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PowerPre™ FAQ

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What do you mean by 100% discrete electronics?

Golden ear recording engineers generally agree that larger, full sized parts sound better than the ultra small surface mount parts used in cell phones. There is also a great many that feel that chip based circuits that employ fully integrated op-amps tend to smear the image. Because of this, we opted to use full sized individual parts. These cost a lot more, are typically installed by hand, take more space… but sound better.

How is Radial able to sell a discrete mic preamp at nearly half the price of other similar products?

Because we buy tens of thousands of parts at a time, we are able to produce products at a much lower price point. Keep in mind that we build more professional DI boxes than any other company. The PowerPre simply takes advantage of our buying power and economy of scale. The PowerPre is technically as good if not better than valued competitors like API or Neve. They have a tremendous legacy that allows them to charge a premium… so we have to work harder to earn your business.

How does the PowerPre compare to a Tube mic preamp?

Tube microphone preamplifiers are primarily chosen because of the character they impart. On high quality devices this can be amazing. On most low cost devices, the tube tends to be more 'icing' than substance. And more often than not, they are so noisy that they cannot be used with confidence. You will find the PowerPre to be very warm and rich sounding and with the Vox control, you may find that in many cases it will work as well if not better than most tube preamps.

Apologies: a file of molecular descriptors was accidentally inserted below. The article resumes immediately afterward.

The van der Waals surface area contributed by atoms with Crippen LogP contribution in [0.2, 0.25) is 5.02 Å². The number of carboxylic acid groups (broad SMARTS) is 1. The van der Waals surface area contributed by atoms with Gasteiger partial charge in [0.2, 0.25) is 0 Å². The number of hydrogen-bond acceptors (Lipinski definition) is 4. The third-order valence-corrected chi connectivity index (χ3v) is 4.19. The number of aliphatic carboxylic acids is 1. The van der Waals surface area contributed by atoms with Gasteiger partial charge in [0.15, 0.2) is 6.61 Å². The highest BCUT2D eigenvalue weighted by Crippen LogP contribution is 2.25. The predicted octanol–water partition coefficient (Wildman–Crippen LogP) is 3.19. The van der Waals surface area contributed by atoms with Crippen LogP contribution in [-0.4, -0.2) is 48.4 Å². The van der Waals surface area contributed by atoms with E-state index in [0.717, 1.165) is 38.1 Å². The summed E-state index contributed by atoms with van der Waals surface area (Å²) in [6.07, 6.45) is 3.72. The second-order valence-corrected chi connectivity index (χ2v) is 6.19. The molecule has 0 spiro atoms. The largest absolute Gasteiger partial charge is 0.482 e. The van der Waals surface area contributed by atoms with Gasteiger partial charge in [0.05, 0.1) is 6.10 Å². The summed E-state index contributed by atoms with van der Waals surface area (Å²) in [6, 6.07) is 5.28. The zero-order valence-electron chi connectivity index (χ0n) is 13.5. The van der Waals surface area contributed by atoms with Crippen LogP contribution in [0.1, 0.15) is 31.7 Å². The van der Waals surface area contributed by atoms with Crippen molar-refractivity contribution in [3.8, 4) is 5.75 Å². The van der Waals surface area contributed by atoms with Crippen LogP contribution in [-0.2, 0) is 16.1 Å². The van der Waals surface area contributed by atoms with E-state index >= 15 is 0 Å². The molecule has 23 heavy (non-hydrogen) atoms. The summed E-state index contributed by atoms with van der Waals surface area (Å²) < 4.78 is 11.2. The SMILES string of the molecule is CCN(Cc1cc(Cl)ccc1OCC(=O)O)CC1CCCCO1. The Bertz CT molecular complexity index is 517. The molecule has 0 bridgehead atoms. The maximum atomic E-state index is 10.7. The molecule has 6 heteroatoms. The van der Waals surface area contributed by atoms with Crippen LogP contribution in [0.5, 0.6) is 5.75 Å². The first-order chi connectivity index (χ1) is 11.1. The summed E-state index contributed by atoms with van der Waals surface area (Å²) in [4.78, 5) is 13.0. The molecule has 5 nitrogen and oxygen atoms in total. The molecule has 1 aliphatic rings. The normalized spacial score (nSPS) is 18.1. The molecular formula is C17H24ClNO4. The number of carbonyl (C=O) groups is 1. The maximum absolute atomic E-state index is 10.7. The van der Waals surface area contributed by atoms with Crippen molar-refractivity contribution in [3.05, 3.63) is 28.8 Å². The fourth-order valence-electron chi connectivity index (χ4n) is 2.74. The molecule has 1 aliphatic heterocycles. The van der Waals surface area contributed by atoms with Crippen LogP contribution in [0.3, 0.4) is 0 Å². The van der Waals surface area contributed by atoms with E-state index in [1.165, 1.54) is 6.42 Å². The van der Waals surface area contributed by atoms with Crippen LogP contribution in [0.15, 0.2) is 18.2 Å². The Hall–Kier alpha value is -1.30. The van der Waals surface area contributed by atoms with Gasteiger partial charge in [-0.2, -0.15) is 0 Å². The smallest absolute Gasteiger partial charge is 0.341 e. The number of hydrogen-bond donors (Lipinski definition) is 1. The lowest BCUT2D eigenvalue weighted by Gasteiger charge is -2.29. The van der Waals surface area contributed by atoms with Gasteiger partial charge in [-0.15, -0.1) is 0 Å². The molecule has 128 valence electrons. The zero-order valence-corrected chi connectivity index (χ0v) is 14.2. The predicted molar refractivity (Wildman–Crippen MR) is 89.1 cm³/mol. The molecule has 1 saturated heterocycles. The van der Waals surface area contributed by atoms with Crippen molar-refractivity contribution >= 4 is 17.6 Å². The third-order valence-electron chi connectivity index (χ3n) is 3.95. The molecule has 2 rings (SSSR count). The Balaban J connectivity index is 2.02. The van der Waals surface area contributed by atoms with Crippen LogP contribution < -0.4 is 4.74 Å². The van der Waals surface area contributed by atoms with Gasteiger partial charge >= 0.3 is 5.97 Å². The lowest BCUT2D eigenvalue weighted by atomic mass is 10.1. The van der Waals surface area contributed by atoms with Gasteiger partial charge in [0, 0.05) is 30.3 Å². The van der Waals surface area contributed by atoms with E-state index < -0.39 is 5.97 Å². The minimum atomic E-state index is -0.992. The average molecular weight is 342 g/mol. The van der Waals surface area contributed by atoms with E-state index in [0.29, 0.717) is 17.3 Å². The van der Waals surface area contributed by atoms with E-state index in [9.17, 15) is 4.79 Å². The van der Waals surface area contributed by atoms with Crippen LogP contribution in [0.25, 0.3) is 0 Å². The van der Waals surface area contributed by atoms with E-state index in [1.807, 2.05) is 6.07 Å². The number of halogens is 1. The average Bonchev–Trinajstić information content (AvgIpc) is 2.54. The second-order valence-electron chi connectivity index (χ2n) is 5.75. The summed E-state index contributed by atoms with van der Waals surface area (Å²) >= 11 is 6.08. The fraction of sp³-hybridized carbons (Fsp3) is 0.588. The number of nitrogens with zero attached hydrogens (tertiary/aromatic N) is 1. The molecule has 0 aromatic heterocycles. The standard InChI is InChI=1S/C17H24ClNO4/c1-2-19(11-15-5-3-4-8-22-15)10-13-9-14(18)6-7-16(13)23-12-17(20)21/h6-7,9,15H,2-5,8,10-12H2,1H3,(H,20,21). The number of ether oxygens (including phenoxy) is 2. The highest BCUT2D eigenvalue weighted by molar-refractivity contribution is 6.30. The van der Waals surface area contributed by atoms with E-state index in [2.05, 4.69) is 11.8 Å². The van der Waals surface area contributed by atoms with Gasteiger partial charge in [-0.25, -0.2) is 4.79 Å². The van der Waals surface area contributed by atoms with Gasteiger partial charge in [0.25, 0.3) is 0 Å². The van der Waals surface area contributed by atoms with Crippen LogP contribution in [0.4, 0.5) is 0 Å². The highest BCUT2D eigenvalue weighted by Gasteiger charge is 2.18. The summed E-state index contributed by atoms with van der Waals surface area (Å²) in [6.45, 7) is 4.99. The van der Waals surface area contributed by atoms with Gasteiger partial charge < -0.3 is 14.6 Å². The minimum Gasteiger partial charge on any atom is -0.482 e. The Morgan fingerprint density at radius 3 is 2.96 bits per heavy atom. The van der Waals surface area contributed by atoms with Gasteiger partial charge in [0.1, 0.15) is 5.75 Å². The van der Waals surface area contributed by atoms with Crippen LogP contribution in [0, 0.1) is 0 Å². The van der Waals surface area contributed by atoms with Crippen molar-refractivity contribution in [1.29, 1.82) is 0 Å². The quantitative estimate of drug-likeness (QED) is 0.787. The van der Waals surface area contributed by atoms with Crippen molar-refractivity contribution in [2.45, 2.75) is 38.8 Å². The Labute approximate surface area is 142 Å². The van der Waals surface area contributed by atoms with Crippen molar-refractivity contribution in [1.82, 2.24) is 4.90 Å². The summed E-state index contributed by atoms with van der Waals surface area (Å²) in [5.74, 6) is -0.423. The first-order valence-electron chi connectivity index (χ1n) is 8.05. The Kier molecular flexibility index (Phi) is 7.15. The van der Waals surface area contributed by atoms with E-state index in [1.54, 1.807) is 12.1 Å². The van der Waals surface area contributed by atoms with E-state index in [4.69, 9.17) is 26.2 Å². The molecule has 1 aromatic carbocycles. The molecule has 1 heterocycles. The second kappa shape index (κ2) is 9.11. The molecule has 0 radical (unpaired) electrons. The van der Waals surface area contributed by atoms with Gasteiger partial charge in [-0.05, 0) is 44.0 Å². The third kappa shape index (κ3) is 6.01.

What is AccuState all about?

If you have ever turned a volume knob on a device and found that the control is uneven with most of the gain occurring at one end, you will understand the problem. Most volume controls are in fact not volume controls at all, but variable attenuators that reduce the input level going to the amplifier's gain stage. When you turn the attenuator down the noise floor stays the same. Most off-the-shelf potentiometers are logarithmic and because of this, cause the control to be uneven. As a work-around, preamp manufacturers often opt for a multi-position input switch. This works, but forces the recording engineer to work within predetermined steps. In either case, the gain stage is always set to maximum so the background noise is both fixed and always present. AccuState changes the rules by combining a variable gain stage with an attenuator. This way, when the volume is turned down, the background noise is automatically reduced. A clean signal is a happy signal!

How did you create the Vox tonal characters?

Simply put, we performed exhaustive listening tests using a variety of microphones until we found what we believe to be a good balance. The Vox control is designed to be subtle enough that it will be useful, yet sufficiently engaging to add creative spice.

I have heard some 500 racks only have limited current. Will the PowerPre pose a problem?

No. We designed the PowerPre to draw a normal amount of current, about 75 milliamps so that it will be compatible with all 500 series type racks. The typical current available for each slot is about 130mA which is more than double that is needed. We went the extra to turn off LEDs in the VU meter so as to conserve as much energy and ensure the audio signal path is well served!